10. ^ "1980: New Orleans' two major newspapers merge".
  11. ^ "Times-Picayune" (search listing). Library of Congress Online Catalog. Retrieved May 3, 2006.
  12. ^ "Hurricane forces NO newspaper . .". The New York Times.
  13. ^ "Katrina". Archived from the original on July 17, 2015.
  14. ^ Nolan, Bruce (August 31, 2005). "The overview: 'Look, look man: It's gone'". The Times-Picayune. Archived from the original on September 30, 2007. Retrieved May 3, 2006.
  15. ^ "2006 Pulitzer Prizes". Retrieved July 22, 2020. For its heroic, multi-faceted coverage of Hurricane Katrina and its aftermath, making exceptional use of the newspaper's resources to serve an inundated city even after evacuation of the newspaper plant.
  16. ^ "History of The Pulitzer Prizes". Retrieved July 22, 2020. Thus, with the 2006 competition, the Board allowed online content in all 14 of its journalism categories.
  17. ^ Deutsch, Linda (January 16, 2006). "New Orleans 'Times-Picayune' Trying to Report, Survive". Editor & Publisher. Archived from the original on May 24, 2007. Retrieved May 3, 2006.
  18. ^ Hagey, Keach (May 24, 2012). "Times-Picayune of New Orleans No Longer a Daily". The Wall Street Journal. Retrieved May 24, 2012.
  19. ^ Carr, David (May 24, 2012). "New Orleans Paper Said to Face Deep Cuts and May Cut Back Publication".
  20. ^ Mirkinson, Jack (May 24, 2012). "New Orleans Times-Picayune Faces Deep Cuts, Will End Daily Publication". Huffington Post. Retrieved May 24, 2012.
  21. ^ "Times-Picayune Citizens' Group Speaks out on Proposed Changes to The Times-Picayune - Greater New Orleans, Inc. - Regional Economic Development".
  22. ^ [1] Cameron McWhirter, "New Orleans Clamors for Its Paper: Civic Leaders Explore Media Alternatives, but Urge Publisher to Keep the Times-Picayune as a Daily", The Wall Street Journal, June 12, 2012
  23. ^ Times-Picayune to reduce its print run - Al Jazeera Blogs
  24. ^ "Times-Picayune cuts half of newsroom staff". CBS News. Associated Press. June 12, 2012.
  25. ^ Andrew Beaujon (April 30, 2013). "Times-Picayune plans new 'street' tabloid for previous non-print days". The Poynter Institute. Archived from the original on June 5, 2013. Retrieved June 5, 2013.
  26. ^ Amoss, Jim (June 24, 2013). "TP Street to land on newsstands Monday". The Times-Picayune.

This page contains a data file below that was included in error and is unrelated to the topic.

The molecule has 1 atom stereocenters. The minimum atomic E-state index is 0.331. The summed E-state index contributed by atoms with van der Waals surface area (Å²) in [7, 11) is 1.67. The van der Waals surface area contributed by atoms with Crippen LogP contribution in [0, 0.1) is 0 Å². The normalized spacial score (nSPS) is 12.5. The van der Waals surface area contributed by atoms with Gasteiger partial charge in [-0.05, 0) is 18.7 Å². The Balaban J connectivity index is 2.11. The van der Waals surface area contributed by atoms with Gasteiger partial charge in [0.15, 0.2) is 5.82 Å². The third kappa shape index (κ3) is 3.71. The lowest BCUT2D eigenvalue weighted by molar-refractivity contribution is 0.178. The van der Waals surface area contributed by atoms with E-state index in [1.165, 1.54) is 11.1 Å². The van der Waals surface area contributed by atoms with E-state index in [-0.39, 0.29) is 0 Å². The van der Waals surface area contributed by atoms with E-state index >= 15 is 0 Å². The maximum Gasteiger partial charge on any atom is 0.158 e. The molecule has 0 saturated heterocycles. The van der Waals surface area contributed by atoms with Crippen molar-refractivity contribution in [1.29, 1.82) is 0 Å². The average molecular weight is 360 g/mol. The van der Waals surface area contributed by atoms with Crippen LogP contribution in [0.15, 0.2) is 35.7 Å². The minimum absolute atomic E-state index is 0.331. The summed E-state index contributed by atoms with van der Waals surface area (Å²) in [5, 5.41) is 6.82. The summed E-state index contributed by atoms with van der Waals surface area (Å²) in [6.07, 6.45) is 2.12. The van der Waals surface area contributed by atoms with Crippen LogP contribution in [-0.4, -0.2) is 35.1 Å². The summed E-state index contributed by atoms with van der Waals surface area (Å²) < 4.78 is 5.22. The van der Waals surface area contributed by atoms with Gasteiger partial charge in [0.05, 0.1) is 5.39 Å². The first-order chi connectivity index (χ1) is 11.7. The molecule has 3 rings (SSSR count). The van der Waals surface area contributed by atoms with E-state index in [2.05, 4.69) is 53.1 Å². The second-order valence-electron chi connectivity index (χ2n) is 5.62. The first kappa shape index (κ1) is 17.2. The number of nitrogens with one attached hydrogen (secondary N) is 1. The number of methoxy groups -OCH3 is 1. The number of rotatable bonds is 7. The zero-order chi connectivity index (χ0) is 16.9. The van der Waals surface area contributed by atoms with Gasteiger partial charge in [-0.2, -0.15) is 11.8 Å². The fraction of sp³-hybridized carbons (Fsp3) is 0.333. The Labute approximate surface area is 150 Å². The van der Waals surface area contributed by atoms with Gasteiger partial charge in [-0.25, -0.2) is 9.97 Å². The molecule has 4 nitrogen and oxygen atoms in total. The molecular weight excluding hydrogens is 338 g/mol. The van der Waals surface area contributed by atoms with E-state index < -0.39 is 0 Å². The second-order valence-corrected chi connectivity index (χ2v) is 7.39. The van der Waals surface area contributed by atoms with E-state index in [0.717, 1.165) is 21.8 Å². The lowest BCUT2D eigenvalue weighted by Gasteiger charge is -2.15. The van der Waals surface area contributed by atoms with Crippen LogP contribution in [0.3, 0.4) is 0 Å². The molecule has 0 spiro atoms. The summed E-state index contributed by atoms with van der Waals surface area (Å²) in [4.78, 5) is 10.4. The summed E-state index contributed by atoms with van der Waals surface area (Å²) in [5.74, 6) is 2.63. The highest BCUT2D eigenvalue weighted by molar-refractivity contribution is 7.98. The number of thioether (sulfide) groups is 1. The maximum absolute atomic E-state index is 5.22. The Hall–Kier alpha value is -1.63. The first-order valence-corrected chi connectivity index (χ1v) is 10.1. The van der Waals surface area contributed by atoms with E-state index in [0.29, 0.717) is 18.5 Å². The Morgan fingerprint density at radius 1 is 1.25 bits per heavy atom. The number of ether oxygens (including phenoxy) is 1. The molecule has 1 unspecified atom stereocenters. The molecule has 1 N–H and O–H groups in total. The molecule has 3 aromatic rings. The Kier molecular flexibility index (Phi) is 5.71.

27. ^ "The Times-Picayune will home-deliver bonus Saturday and Monday newspapers to three-day subscribers during the fall". August 1, 2014. Archived from the original on August 3, 2014. Retrieved December 2, 2019.
  28. ^ Thompson, Richard (January 27, 2015). "Former landmark Times-Picayune building sold to local group for $3.5 million". The Advocate. Retrieved November 28, 2018.
  29. ^ "T-P Ends Local Printing". Archived from the original on January 21, 2016. Retrieved January 18, 2016.
  30. ^ Ted Griggs (January 27, 2015). "The Advocate overtakes The Times-Picayune as Louisiana's largest newspaper". The Advocate. Retrieved November 28, 2018.
  31. ^ "Mathews to lead new company overseeing NOLA Media Group and Alabama Media Group; Francis named NOLA - TP publisher".
  32. ^ Allman, Kevin. "More staff cuts ahead for - The Times-Picayune".
  33. ^ Allman, Kevin. "More layoffs at - The Times-Picayune".
  34. ^ "NOLA Media Group will open Baton Rouge office, expand reporting and sales staffs". September 21, 2012.
  35. ^ Richard Thompson (September 26, 2015). "Times-Picayune lays off 37 journalists in latest shakeup; New Orleans Advocate says it's expanding its staff". The Advocate. Retrieved November 28, 2018.
  36. ^ Ramsey, Jan (September 21, 2015). "Times-Picayune Abandons Music Journalism". OffBeat Magazine.
  37. ^ "State of the art print lab in New Orleans to produce 5 regional newspapers including The Times-Picayune".
  38. ^ "Times-Picayune design and production move into new Print Lab". January 7, 2016.
  39. ^ Jaquiss, Nigel (July 7, 2016). "The Oregonian Will Outsource Some Copy Editing and Production Work to New Orleans". Willamette Week.
  40. ^ Kelly, Keith J. (May 4, 2019). "Entire New Orleans Times-Picayune staff axed after sale to competitor". New York Post. Retrieved May 17, 2019.
  41. ^ Robertson, Campbell (May 12, 2019). "How a Newspaper War in New Orleans Ended: With a Baked Alaska and Layoffs". The New York Times. ISSN 0362-4331. Retrieved May 17, 2019.
  42. ^ "Upstart New Orleans Advocate has bought the rival Times-Picayune". Poynter. May 2, 2019. Retrieved May 17, 2019.
  43. ^ a b Sunne, Samantha (July 1, 2019). "The Times-Picayune was absorbed by the Advocate in New Orleans yesterday. Here's what happened to its staff". Poynter. Retrieved July 13, 2019.